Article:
Ulrike Schlenker interviewed Rolf Hufschläger in German when they met recently to mark the 50th anniversary of KWP.
US: It is unusual for a machine manufacturer to publish its own technical magazine. How did this come about?
RH: In the sixties, most technologists in the knitting sector only really knew about weft knitting. Warp knitting was clearly under-represented. The founder of the company, Karl Mayer, wanted this to change and came to me with a plan to produce a technical leaflet. I immediately saw the potential that warp knitting could offer the technical sector. Instead of a leaflet, I suggested that we produce a technical journal. I had been thinking about this idea for a while. After the first few editions, the floodgates opened. I gathered more and more readers, e.g. by having a desk at the big textile machinery fairs, and built up the advertising business.
US: A huge undertaking, but how can the editor of such a specialist technical journal remain independent?
RH: As the editor of a specialist magazine published by a private company, I put a great deal of emphasis on impartiality right from the beginning. Over the years, I had gained the reputation of being neutral and independent. Keeping an eye on things, a feel for the technology, and real passion were also important. There was no blueprint to follow. From the narrow field of warp knitting, I had to filter out what was of interest, e.g. by attending conferences and trade fairs or by interviewing people on interesting topics. I had to seize the opportunity immediately and stick with it. I did everything on my own. This gave me a huge insight into what was going on and was very exciting. There was always something new happening and, as the editor, I was involved in everything.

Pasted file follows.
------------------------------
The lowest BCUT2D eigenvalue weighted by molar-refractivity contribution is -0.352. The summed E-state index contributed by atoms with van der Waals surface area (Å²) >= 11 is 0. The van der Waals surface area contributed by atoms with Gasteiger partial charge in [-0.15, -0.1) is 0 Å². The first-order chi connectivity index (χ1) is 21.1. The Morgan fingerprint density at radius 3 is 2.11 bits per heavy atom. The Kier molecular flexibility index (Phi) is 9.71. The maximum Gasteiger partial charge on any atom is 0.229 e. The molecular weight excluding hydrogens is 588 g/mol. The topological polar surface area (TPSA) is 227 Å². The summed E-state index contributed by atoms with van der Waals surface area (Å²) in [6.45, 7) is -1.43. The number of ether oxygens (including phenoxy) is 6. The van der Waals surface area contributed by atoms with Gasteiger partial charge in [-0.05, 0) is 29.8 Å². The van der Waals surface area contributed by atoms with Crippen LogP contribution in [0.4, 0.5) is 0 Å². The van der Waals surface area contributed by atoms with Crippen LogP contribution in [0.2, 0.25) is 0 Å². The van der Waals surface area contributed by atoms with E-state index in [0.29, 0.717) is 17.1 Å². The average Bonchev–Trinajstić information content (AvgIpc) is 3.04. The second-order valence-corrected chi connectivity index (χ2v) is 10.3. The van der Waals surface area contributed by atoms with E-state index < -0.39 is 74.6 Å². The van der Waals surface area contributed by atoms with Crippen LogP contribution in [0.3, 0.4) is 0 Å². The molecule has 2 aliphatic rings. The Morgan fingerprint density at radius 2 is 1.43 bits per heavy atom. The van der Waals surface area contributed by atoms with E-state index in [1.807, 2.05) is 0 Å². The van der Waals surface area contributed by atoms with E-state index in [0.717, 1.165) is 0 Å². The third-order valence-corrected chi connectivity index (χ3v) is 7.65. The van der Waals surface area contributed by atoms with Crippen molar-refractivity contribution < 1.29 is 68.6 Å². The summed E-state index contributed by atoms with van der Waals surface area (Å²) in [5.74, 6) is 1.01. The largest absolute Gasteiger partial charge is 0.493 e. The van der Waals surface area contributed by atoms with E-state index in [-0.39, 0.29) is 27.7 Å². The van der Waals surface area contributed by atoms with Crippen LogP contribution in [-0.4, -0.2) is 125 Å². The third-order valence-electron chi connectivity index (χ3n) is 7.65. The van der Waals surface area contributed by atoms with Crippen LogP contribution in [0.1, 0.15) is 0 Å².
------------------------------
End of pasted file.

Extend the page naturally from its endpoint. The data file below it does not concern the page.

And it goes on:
US: What have been your biggest editorial achievements?
RH: I received the best feedback from the “Compendium” sections, but they also made the most work for me. These review articles included several articles on the same topic, for example, on lace or denim. In one of the Compendia, I described all the fibres that can be processed on warp knitting machines – a huge amount of work, but also a “great story” as Hans-Joachim Koslowski pointed out. At that time, he was the editor-in-chief of the man-made fibre and textile technology journals published by the Deutscher Fachverlag in Frankfurt, and he helped me by providing information.
US: At the end of 2001, you passed the baton on to me. What were the considerations behind this change of editor? What changes were needed?
RH: In the run-up to the changeover, we discussed whether we should stop publishing in print and publish the articles on the Internet. The World Wide Web was just beginning to take off. Even back in the 1990s, Karl Mayer had looked at this issue and came up with a clear answer: “People must have something to hold in their hands.” We did think about it. The Patterns section, with its original fabric samples, also favoured a printed journal format. Now, things are different. I am excited to see what direction “Kettenwirk-Praxis” will take.
US: In the future, there is no doubt that we will also apply the advantages of digitisation to our technical journal, but we will also keep the tried-and-tested favourites. Herr Hufschläger, thank you for this interview.Back to overview